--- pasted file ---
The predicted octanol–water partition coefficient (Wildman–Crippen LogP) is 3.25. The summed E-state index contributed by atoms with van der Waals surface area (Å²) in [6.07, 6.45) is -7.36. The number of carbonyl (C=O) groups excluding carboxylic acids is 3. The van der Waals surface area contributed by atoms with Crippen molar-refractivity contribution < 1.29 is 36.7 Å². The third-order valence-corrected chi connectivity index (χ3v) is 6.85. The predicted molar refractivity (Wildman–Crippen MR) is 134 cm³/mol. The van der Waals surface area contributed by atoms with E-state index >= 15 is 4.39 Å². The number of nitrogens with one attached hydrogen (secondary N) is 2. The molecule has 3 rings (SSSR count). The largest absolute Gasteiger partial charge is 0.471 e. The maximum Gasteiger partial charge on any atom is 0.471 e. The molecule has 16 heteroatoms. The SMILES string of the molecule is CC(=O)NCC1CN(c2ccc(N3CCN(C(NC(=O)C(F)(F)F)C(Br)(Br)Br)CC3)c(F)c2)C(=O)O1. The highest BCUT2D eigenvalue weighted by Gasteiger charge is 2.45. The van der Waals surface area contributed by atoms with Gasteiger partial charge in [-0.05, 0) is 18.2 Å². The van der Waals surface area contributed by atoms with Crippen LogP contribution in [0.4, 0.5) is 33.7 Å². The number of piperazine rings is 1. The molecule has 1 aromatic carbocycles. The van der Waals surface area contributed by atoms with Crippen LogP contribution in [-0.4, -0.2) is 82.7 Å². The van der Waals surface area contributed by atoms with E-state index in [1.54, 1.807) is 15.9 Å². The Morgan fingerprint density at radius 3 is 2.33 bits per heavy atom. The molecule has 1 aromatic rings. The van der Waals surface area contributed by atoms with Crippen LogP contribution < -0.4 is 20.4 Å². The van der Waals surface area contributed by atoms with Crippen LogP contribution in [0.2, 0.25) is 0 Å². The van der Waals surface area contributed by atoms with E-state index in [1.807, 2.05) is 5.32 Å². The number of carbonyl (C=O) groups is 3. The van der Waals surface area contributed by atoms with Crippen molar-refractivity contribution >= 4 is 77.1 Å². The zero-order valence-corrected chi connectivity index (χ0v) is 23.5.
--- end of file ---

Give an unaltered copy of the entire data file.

The predicted octanol–water partition coefficient (Wildman–Crippen LogP) is 3.25. The summed E-state index contributed by atoms with van der Waals surface area (Å²) in [6.07, 6.45) is -7.36. The number of carbonyl (C=O) groups excluding carboxylic acids is 3. The van der Waals surface area contributed by atoms with Crippen molar-refractivity contribution < 1.29 is 36.7 Å². The third-order valence-corrected chi connectivity index (χ3v) is 6.85. The predicted molar refractivity (Wildman–Crippen MR) is 134 cm³/mol. The van der Waals surface area contributed by atoms with E-state index >= 15 is 4.39 Å². The number of nitrogens with one attached hydrogen (secondary N) is 2. The molecule has 3 rings (SSSR count). The largest absolute Gasteiger partial charge is 0.471 e. The maximum Gasteiger partial charge on any atom is 0.471 e. The molecule has 16 heteroatoms. The SMILES string of the molecule is CC(=O)NCC1CN(c2ccc(N3CCN(C(NC(=O)C(F)(F)F)C(Br)(Br)Br)CC3)c(F)c2)C(=O)O1. The highest BCUT2D eigenvalue weighted by Gasteiger charge is 2.45. The van der Waals surface area contributed by atoms with Gasteiger partial charge in [-0.05, 0) is 18.2 Å². The van der Waals surface area contributed by atoms with Crippen LogP contribution in [0.4, 0.5) is 33.7 Å². The number of piperazine rings is 1. The molecule has 1 aromatic carbocycles. The van der Waals surface area contributed by atoms with Crippen LogP contribution in [-0.4, -0.2) is 82.7 Å². The van der Waals surface area contributed by atoms with E-state index in [1.54, 1.807) is 15.9 Å². The Morgan fingerprint density at radius 3 is 2.33 bits per heavy atom. The molecule has 1 aromatic rings. The van der Waals surface area contributed by atoms with Crippen LogP contribution < -0.4 is 20.4 Å². The van der Waals surface area contributed by atoms with Crippen LogP contribution in [0.2, 0.25) is 0 Å². The van der Waals surface area contributed by atoms with E-state index in [1.807, 2.05) is 5.32 Å². The number of carbonyl (C=O) groups is 3. The van der Waals surface area contributed by atoms with Crippen molar-refractivity contribution >= 4 is 77.1 Å². The zero-order valence-corrected chi connectivity index (χ0v) is 23.5.